The UK’s poor air quality is a continuing concern, and along with other industries, the construction sector is a significant source of pollution.
In London alone, figures suggest that construction sites produce around 7% of nitrogen oxide emissions - with diesel-powered machinery and generators the main culprit.
It’s now widely recognised that diesel engine exhaust emissions impact local air quality, as well as pose risks to human health.
Significant exposure increases the risk of lung cancer, and there’s increasing emerging evidence around the link between diesel fumes, particulates and nitrogen dioxide to children and pregnancy - from asthma to an increased risk of miscarriage.
There’s certainly huge public interest in how to reduce harmful emissions - as well as a massive movement on how we can deal with climate change. And with the introduction of the UK government’s Clean Air Strategy the construction industry faces increased pressure to not only reduce pollution and conform to environmental regulations - but also move towards sustainable construction in general.
There’s been some progress in developing plant that runs on cleaner technology, including machines powered by alternative and renewable fuel. Other options include retrofitting machinery with selective catalytic reduction to drastically reduce nitrogen dioxide emissions, and investigating fuel cell technology powered by hydrogen.
But new industry research suggests the biggest transformation in off-highway construction machinery will come from electrification. In step with the rise of electric vehicles in the consumer market, it’s predicted that over the next decade off-highway electric vehicles (EVs) will overtake diesel-powered machines on sites.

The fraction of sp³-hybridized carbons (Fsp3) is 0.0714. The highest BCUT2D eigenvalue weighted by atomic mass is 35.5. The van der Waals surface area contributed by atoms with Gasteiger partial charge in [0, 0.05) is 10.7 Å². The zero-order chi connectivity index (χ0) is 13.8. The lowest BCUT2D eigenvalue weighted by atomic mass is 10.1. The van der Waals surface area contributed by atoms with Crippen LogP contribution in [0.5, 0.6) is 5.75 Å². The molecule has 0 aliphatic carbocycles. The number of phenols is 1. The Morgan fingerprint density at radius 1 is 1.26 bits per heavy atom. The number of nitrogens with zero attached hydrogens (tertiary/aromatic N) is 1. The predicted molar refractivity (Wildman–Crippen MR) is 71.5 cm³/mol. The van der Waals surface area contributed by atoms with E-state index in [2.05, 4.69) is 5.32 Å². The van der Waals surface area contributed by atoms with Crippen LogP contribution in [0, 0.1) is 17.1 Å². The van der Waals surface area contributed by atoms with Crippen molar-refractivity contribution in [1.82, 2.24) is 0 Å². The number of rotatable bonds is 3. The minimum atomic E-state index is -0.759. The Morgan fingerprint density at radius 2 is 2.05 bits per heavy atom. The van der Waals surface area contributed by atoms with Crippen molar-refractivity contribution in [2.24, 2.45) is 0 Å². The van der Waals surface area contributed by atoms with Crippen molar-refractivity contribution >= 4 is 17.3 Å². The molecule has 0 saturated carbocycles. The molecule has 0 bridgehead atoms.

According to a study by emerging technology consultancy IDTechEx, although EVs make up only 15% of CAM (construction, agriculture and mining) currently sold in 2019, they will make up the majority by 2029.
There are increasing regulations around diesel - covering CO2 emissions, particulate emissions and NO2 emissions. And it’s thought that these will affect the profitability of producing diesel engines that meet standards - and make it too expensive to fit extra equipment that makes a diesel engine legal.
Aside from the obvious - that EVs are zero emission - electric drivetrains are far more efficient than diesel drivetrains. And with advances in technology to store and generate energy, they’re set to become even more so.
Electric vehicles are also pretty much silent, which will make for quieter construction sites - a benefit in urban environments. As long as the charging infrastructure is in place there are no limitations on how long EVs can be operated, and all without expensive exhaust extraction equipment needed by diesel-powered machines. This means faster project completion and ultimately higher profits.
Electrification seems the natural next step for small and medium plant in particular as more and more construction projects now take place in built up urban environments - increasingly underground, in tunnels or in existing indoor sites for example.
That means there’s a growing need for compact EVs - as manufacturers race to bring efficient replacements onto the market. As an example take JCB’s new 19C-1 E-TEC mini excavator, with zero emissions. Plus, a recent industry award for innovation was won by two compact electrically-powered vehicles: a fully-electric compact excavator by Volvo (EX2) and a compact excavator by Mecalac (e12).
The fact that EVs in construction are set for massive growth will open up a wealth of exciting options for technical professional specialists - from the innovations powering the machines themselves, to associated technologies and infrastructures.
At RHL, we’re excited about the huge opportunities ahead to make better, more efficient off-highway machinery - and a cleaner, more efficient industry in the move to electrify construction sites.